As I mentioned in my post of four days ago
, my sophomores at Crimson Summer Academy (CSA) are currently studying models of voting. While I’m trying to move them away from cuteness as a criterion and toward serious consideration of candidates, my mission is more mathematical than political. So I want my students to learn about the mathematical methods involved in various answers to our Big Question for the summer: “What if nobody gets a majority?” We’re a democracy (more or less), which means that the majority should rule (more or less) except where minority rights are involved. So we study all sorts of real-life voting methods that soon-to-be voters will have to confront:
- simple plurality, as in elections for Massachusetts governor
- two-round runoff, used in much of the South and elsewhere
- preliminary-and-final (very close to two-round runoff), used in elections for Mayor and City Council in Boston
- Plan E Proportional Representation, used in elections for City Council in Cambridge
- the Electoral College, used in elections for president of the United States
The problem is that even with the current heightened interest in Obama, teens still aren’t going to pay much attention to candidates for offices other than president. They don’t care about Cambridge and Boston city councillors. So, how do we grab their attention? What’s something in which they have a lot of interest and about which they have a lot of knowledge? Several years, ago one of my teaching assistants (“mentors” in CSA jargon), himself a Harvard undergraduate, made an excellent suggestion, which we’ve followed ever since: hold an election for three Supreme Musical Artists of the Past Fifty Years.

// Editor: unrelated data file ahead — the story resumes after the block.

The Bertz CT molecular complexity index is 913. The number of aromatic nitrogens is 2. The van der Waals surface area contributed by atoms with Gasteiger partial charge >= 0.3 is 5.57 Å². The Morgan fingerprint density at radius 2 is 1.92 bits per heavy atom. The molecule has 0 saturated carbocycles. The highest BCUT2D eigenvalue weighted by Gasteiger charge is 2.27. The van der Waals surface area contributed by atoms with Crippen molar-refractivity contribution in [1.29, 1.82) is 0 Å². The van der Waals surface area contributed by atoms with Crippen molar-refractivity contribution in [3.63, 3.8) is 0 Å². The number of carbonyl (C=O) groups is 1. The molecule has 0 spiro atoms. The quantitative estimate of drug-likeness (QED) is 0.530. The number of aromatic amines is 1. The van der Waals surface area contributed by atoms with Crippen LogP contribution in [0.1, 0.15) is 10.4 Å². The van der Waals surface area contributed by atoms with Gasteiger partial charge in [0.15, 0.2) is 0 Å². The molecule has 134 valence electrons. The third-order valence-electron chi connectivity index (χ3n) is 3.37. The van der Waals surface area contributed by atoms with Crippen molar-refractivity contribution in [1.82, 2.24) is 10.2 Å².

So that’s what we do. We collect nominations on the first day. Then, at various points throughout the course, we hold elections using the different methods listed above, always starting with the same nominees. Maybe the results will differ, depending on the method. Needless to say, the results among 15-year-olds bear no relation to the candidates for whom I would have voted. In fact, about a third of the nominees were individuals or groups that I hadn’t even heard of. Anyway, with no further ado, here were the winners from the two-round-runoff method, each listed with the number of votes in the second round (stay tune for the results of other methods later in the summer):
And the runners-up in the second round were...
Labels: Dorchester, math, teaching and learning